Let’s face it—most of us spend the majority of our days at work. Whether we realize it or not, our employees and colleagues in healthcare eventually become a form of family. And, sometimes the people we care about face personal issues that negatively affect their work.
Poor employee performance often stems from unacknowledged emotional turmoil. So, it’s easy for a manager to view her team member as simply slacking-off. Rather than ignore workers’ feelings, intuitive healthcare leaders can learn to recognize the signs of emotional turmoil.
Exhaustion – People suffering from mental anguish can feel perpetually tired. Stress affects sleep patterns. Some folks will sleep longer, while others may battle insomnia. Effective managers must distinguish between exhaustion that results from irresponsible behavior from that which stems from deeper emotional turmoil.
Bad Temper – A nurse or medical worker who suddenly develops an anger problem may not be “unhinged” but rather dealing with personal mental anguish. Consider probing the root of the cause before you assume the worst. If a team member has been pleasant and cooperative in general, their recent turn toward “Negative Town” may have a valid explanation.
Anxiety – Many traits exhibited by those suffering emotional turmoil overlap with each other. Anxiety is one of these conditions that can morph into anger and exhaustion. If one of your happy-go-lucky nurses suddenly frets over trivial work challenges—things she previously would have tackled without a sweat—there’s a chance she’s afflicted with mental anguish.
Anti-Social Behavior – Some employee behavioral traits are hard to diagnose. We all know of team members who could be described as “anti-social.” Many of these folks have been that way their entire lives but still perform job duties well. However, medical workers who traditionally socialize with colleagues typically don’t change overnight. Take notice if your “social butterfly” suddenly turns into the “office loner.”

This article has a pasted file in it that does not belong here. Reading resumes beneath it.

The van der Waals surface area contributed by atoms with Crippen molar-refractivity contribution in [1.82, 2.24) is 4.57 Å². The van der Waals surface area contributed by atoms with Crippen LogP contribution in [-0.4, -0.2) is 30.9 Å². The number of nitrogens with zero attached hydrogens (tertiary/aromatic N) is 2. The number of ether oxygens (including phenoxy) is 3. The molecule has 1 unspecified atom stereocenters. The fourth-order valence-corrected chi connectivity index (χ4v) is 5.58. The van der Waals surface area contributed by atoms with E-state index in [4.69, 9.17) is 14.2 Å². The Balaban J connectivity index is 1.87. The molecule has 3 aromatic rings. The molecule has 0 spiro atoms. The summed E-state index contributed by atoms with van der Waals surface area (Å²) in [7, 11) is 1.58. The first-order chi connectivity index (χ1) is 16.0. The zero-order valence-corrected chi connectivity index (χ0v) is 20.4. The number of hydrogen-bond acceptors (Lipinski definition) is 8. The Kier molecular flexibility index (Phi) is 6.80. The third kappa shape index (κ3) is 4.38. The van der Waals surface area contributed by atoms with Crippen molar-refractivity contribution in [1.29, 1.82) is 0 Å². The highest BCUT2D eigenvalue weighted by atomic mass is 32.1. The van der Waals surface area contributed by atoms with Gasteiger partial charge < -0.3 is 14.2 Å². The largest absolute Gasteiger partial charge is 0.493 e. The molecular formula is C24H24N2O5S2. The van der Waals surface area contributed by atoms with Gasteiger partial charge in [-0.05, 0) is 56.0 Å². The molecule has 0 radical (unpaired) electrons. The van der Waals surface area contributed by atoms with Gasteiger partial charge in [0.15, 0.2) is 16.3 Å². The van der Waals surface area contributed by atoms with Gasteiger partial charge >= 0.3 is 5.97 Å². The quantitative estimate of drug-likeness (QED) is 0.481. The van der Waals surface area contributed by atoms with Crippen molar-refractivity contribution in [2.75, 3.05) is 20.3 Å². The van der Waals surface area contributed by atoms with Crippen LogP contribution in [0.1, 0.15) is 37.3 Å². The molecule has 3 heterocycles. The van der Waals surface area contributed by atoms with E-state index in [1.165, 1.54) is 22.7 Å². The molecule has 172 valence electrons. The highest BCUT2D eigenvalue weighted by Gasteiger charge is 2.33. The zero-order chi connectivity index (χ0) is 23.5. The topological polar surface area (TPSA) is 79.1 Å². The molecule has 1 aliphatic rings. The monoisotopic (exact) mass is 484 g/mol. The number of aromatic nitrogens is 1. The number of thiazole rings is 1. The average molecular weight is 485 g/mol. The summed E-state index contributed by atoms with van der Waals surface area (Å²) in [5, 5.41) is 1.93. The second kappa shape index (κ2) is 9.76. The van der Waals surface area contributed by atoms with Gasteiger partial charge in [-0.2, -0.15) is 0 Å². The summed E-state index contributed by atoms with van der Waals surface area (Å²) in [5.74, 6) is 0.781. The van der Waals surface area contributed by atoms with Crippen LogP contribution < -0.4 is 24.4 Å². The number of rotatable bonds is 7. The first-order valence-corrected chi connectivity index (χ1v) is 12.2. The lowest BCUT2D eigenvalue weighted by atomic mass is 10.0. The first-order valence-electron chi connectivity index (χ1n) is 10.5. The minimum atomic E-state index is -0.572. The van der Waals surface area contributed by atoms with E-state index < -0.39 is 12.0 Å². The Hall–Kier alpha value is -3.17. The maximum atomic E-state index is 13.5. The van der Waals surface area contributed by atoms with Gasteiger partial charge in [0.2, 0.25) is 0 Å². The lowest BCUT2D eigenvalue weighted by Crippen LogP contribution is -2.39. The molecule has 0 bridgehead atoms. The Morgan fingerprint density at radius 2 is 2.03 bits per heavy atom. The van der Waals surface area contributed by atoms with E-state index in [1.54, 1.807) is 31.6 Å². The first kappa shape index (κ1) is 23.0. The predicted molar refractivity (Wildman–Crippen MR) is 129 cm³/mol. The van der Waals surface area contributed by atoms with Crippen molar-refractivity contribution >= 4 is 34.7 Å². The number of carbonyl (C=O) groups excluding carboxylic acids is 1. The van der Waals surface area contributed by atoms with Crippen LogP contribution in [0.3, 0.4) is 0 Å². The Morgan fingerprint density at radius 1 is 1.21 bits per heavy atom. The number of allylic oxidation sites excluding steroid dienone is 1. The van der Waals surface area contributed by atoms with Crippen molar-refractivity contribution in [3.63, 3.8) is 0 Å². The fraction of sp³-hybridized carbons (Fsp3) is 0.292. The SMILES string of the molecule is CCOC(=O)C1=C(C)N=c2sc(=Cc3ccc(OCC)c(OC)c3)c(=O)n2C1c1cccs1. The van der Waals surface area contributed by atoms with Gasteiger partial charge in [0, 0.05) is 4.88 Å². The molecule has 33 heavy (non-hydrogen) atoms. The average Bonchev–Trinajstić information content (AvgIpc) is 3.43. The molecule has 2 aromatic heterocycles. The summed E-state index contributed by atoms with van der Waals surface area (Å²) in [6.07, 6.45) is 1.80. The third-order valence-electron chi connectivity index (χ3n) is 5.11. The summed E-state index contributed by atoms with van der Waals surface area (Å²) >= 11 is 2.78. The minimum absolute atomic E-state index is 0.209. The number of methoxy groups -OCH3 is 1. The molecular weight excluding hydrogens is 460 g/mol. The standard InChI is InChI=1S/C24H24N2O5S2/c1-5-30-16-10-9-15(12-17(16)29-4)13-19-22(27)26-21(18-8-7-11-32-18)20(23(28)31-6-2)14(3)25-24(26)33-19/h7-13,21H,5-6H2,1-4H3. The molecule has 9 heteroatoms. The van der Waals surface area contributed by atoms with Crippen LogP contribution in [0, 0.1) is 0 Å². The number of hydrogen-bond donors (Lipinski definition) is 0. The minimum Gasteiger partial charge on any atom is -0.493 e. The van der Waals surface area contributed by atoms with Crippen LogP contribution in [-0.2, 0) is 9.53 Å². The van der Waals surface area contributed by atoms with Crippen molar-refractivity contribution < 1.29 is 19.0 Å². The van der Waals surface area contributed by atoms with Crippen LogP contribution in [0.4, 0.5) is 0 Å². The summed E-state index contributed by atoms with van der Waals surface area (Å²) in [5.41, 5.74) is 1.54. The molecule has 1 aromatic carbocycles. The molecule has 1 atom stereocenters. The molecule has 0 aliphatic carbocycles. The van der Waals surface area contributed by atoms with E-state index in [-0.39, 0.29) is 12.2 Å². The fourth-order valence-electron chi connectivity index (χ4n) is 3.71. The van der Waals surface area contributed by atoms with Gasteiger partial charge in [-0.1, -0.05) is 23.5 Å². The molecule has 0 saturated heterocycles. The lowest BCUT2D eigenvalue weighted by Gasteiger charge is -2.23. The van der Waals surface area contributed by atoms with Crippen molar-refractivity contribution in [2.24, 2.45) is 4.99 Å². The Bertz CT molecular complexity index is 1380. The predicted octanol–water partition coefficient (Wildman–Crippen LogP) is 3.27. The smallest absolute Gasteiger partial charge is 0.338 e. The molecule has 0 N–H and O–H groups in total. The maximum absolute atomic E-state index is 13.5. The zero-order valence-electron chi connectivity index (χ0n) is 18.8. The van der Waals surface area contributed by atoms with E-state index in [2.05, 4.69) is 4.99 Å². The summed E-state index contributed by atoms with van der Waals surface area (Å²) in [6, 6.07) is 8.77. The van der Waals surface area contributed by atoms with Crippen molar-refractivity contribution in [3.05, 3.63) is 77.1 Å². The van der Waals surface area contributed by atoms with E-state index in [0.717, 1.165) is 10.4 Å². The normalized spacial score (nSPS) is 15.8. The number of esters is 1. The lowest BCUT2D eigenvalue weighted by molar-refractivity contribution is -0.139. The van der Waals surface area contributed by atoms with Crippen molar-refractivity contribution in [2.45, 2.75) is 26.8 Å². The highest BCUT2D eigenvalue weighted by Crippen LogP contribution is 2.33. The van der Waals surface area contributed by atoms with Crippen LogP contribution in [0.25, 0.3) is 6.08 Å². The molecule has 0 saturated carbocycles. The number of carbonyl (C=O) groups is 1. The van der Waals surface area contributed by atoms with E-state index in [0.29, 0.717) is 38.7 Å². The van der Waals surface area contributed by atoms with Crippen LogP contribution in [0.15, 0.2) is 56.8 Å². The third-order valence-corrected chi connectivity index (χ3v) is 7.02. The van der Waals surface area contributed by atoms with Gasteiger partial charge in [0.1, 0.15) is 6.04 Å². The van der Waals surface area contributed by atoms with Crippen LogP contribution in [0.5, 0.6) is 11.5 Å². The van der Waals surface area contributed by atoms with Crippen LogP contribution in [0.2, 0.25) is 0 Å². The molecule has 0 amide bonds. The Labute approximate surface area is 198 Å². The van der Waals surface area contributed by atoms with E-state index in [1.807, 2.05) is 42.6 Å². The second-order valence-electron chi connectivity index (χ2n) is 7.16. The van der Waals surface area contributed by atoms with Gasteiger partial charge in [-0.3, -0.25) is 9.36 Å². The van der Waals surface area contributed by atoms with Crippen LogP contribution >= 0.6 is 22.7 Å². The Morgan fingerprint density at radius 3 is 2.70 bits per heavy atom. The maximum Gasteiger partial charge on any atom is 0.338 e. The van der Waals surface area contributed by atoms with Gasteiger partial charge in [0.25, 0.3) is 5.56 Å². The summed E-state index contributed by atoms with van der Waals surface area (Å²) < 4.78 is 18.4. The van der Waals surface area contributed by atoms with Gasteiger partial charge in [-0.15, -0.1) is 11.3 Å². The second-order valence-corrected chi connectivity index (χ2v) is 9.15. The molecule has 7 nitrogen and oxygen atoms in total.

Substance Abuse – Most managers are keenly aware of worker behavior that may indicate substance abuse issues. This is particularly true in healthcare, where nurses and clinical employees literally hold the lives of others in their hands. However, it’s important that you don’t have a knee-jerk reaction to a team member who uncharacteristically presents with a potential substance challenge. There may be an underlying reason that’s more complicated than simple “irresponsibility.”
Ultimately, most healthcare employees and co-workers are a form of family. It’s important that managers recognize this reality and act with a sense of humanity. People suffering from emotional turmoil often present with behavioral problems. But, you should always try to get to the root of the problem. You may even be able to help the troubled nurse or medical worker by directing her toward appropriate resources!
If your healthcare company or practice is in need of terrific medical professionals, be sure to check out San Diego’s top nurse recruiting agency!